“My last memory was my head hitting the side of the car as he was fishtailing and then later I woke up on the ground like 10 feet away from the car or more,” Lindsey said. “I just couldn’t believe it had happened to me,” Lindsey said. “I feel like I’m just a normal person, what are the chances that I could get involved in something like this? I really was lured into a false sense of security, because people take shuttles to parties all the time, I had done it before that incident, ya know, a bunch of times and I don’t really remember how the other drivers drove, but it seemed to be safe.”

Following the incident, Lindsey says she had to take off a semester of school, was confined to a back and neck brace for three months and due to her carotid arteries being severed in the incident, Lindsey currently stands the risk of having a stroke.

“I’m a pretty active person, so this kind of limited mobility just drove me nuts,” Lindsey said.

Dilles’ lawyer, Alan Siciliano, an attorney with DeCaro, Doran, Siciliano, Gallagher and DeBlasis, LLP declined comment for this story.

Francis Prior, Jr., an attorney with Siciliano, Ellis, Dyer and Boccarosse, who will represent Alpha Epsilon Pi, Inc., the Gamma Mu chapter of Alpha Epsilon Pi, Inc. and the president of the Gamma Mu chapter also declined comment due to recent involvement in the case.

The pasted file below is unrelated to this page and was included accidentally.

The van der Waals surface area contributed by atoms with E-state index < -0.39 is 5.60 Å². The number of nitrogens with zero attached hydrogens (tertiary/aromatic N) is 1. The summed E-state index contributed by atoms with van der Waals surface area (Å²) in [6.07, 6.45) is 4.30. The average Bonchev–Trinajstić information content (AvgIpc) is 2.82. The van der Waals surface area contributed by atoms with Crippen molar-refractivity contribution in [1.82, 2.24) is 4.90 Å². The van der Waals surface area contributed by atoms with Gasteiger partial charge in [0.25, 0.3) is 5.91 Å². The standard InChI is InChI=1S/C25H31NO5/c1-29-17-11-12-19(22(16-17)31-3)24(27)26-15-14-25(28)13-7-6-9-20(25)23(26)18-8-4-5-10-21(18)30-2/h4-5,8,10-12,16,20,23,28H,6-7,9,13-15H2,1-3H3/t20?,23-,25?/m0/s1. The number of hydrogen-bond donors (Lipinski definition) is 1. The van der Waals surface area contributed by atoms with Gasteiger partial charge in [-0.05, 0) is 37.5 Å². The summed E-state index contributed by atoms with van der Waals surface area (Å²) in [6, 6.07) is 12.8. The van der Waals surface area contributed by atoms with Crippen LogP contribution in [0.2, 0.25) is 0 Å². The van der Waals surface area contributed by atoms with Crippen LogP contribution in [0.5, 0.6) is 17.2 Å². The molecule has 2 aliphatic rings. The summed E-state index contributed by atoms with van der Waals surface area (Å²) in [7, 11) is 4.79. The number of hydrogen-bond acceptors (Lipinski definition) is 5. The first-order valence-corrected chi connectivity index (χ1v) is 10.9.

Fairfax County court records show that on Feb. 17, 2009, Dilles was charged with reckless driving, a class one misdemeanor, following the Feb. 6 incident and plead not guilty at a May 27 hearing.

Dilles was found guilty and fined $500 and served 30 days of a 360-day sentence for the reckless driving charge.

Lindsey has filed a civil lawsuit in Fairfax County for $20 million against Dilles, Vinokur, Alpha Epsilon Pi, Inc. and the Gamma Mu chapter of Alpha Epsilon Pi, Inc. at Mason.

The court documents filed by Lindsey state that Dilles is being sued for $10 million on for negligence because he failed to “maintain proper control of his vehicle,” and failed to “maintain a safe speed” and “have fully functioning seat belts in his vehicle” and for willful and wanton conduct for “recklessly, carelessly and maliciously” operating his vehicle “in a manner that endangered the lives of his passengers.”

Alpha Epsilon Pi, Inc., the Gamma Mu chapter and Vinokur are also being sued in the amount of $10 million for negligence and willful and wanton conduct for failing to provide driver training for Dilles and letting him drive the night of the incident according to the document.